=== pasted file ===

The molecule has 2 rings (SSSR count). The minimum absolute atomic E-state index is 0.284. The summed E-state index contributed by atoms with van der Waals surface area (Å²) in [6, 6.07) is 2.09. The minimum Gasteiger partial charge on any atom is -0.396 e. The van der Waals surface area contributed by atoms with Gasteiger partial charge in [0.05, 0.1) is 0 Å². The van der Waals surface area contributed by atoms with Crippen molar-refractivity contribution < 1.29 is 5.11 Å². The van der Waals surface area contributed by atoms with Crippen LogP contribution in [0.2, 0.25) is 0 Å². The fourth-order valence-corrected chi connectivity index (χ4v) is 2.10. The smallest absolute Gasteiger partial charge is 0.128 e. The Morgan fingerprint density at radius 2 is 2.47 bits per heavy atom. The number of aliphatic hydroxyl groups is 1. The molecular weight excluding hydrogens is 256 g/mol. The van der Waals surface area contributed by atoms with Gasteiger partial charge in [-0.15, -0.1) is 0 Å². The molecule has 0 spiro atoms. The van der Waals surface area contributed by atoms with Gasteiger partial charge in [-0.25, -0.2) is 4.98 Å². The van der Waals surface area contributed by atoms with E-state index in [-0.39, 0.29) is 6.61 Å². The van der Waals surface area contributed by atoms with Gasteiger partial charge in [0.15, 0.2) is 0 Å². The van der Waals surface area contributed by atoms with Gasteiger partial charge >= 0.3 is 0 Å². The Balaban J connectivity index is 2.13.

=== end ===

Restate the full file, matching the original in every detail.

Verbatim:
The molecule has 2 rings (SSSR count). The minimum absolute atomic E-state index is 0.284. The summed E-state index contributed by atoms with van der Waals surface area (Å²) in [6, 6.07) is 2.09. The minimum Gasteiger partial charge on any atom is -0.396 e. The van der Waals surface area contributed by atoms with Gasteiger partial charge in [0.05, 0.1) is 0 Å². The van der Waals surface area contributed by atoms with Crippen molar-refractivity contribution < 1.29 is 5.11 Å². The van der Waals surface area contributed by atoms with Crippen LogP contribution in [0.2, 0.25) is 0 Å². The fourth-order valence-corrected chi connectivity index (χ4v) is 2.10. The smallest absolute Gasteiger partial charge is 0.128 e. The Morgan fingerprint density at radius 2 is 2.47 bits per heavy atom. The number of aliphatic hydroxyl groups is 1. The molecular weight excluding hydrogens is 256 g/mol. The van der Waals surface area contributed by atoms with Gasteiger partial charge in [-0.15, -0.1) is 0 Å². The molecule has 0 spiro atoms. The van der Waals surface area contributed by atoms with Gasteiger partial charge in [-0.25, -0.2) is 4.98 Å². The van der Waals surface area contributed by atoms with E-state index in [-0.39, 0.29) is 6.61 Å². The van der Waals surface area contributed by atoms with Gasteiger partial charge in [0.15, 0.2) is 0 Å². The van der Waals surface area contributed by atoms with Gasteiger partial charge >= 0.3 is 0 Å². The Balaban J connectivity index is 2.13.